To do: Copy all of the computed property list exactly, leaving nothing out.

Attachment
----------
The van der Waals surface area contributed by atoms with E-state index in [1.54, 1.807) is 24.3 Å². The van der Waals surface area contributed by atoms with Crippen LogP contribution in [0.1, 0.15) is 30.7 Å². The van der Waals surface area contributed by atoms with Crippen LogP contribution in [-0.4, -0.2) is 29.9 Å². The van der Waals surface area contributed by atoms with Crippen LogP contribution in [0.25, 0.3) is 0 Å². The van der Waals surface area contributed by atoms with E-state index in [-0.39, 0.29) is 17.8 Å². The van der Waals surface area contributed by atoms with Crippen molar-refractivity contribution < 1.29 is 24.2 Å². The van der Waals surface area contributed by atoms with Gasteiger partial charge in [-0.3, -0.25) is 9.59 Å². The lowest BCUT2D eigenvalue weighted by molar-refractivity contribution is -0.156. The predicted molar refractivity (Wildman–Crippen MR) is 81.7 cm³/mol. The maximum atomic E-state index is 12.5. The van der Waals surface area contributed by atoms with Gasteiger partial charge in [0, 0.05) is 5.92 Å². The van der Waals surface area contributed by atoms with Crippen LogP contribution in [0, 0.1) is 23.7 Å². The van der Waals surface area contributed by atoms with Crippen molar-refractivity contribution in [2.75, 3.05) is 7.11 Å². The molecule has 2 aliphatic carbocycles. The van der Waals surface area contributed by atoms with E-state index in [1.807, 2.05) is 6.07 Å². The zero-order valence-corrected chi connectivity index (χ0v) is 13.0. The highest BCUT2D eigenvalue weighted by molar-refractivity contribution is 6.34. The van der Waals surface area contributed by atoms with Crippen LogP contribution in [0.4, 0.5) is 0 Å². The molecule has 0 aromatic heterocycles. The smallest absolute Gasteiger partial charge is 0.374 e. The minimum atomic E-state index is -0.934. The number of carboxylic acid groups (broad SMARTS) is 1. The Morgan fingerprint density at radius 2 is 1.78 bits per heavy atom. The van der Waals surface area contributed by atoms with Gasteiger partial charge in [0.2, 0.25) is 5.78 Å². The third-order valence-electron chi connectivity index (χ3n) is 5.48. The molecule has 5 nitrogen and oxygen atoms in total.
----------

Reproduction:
The van der Waals surface area contributed by atoms with E-state index in [1.54, 1.807) is 24.3 Å². The van der Waals surface area contributed by atoms with Crippen LogP contribution in [0.1, 0.15) is 30.7 Å². The van der Waals surface area contributed by atoms with Crippen LogP contribution in [-0.4, -0.2) is 29.9 Å². The van der Waals surface area contributed by atoms with Crippen LogP contribution in [0.25, 0.3) is 0 Å². The van der Waals surface area contributed by atoms with E-state index in [-0.39, 0.29) is 17.8 Å². The van der Waals surface area contributed by atoms with Crippen molar-refractivity contribution < 1.29 is 24.2 Å². The van der Waals surface area contributed by atoms with Gasteiger partial charge in [-0.3, -0.25) is 9.59 Å². The lowest BCUT2D eigenvalue weighted by molar-refractivity contribution is -0.156. The predicted molar refractivity (Wildman–Crippen MR) is 81.7 cm³/mol. The maximum atomic E-state index is 12.5. The van der Waals surface area contributed by atoms with Gasteiger partial charge in [0, 0.05) is 5.92 Å². The van der Waals surface area contributed by atoms with Crippen LogP contribution in [0, 0.1) is 23.7 Å². The van der Waals surface area contributed by atoms with Crippen molar-refractivity contribution in [2.75, 3.05) is 7.11 Å². The molecule has 2 aliphatic carbocycles. The van der Waals surface area contributed by atoms with E-state index in [1.807, 2.05) is 6.07 Å². The zero-order valence-corrected chi connectivity index (χ0v) is 13.0. The highest BCUT2D eigenvalue weighted by molar-refractivity contribution is 6.34. The van der Waals surface area contributed by atoms with Crippen LogP contribution in [0.4, 0.5) is 0 Å². The molecule has 0 aromatic heterocycles. The smallest absolute Gasteiger partial charge is 0.374 e. The minimum atomic E-state index is -0.934. The number of carboxylic acid groups (broad SMARTS) is 1. The Morgan fingerprint density at radius 2 is 1.78 bits per heavy atom. The van der Waals surface area contributed by atoms with Gasteiger partial charge in [0.2, 0.25) is 5.78 Å². The third-order valence-electron chi connectivity index (χ3n) is 5.48. The molecule has 5 nitrogen and oxygen atoms in total.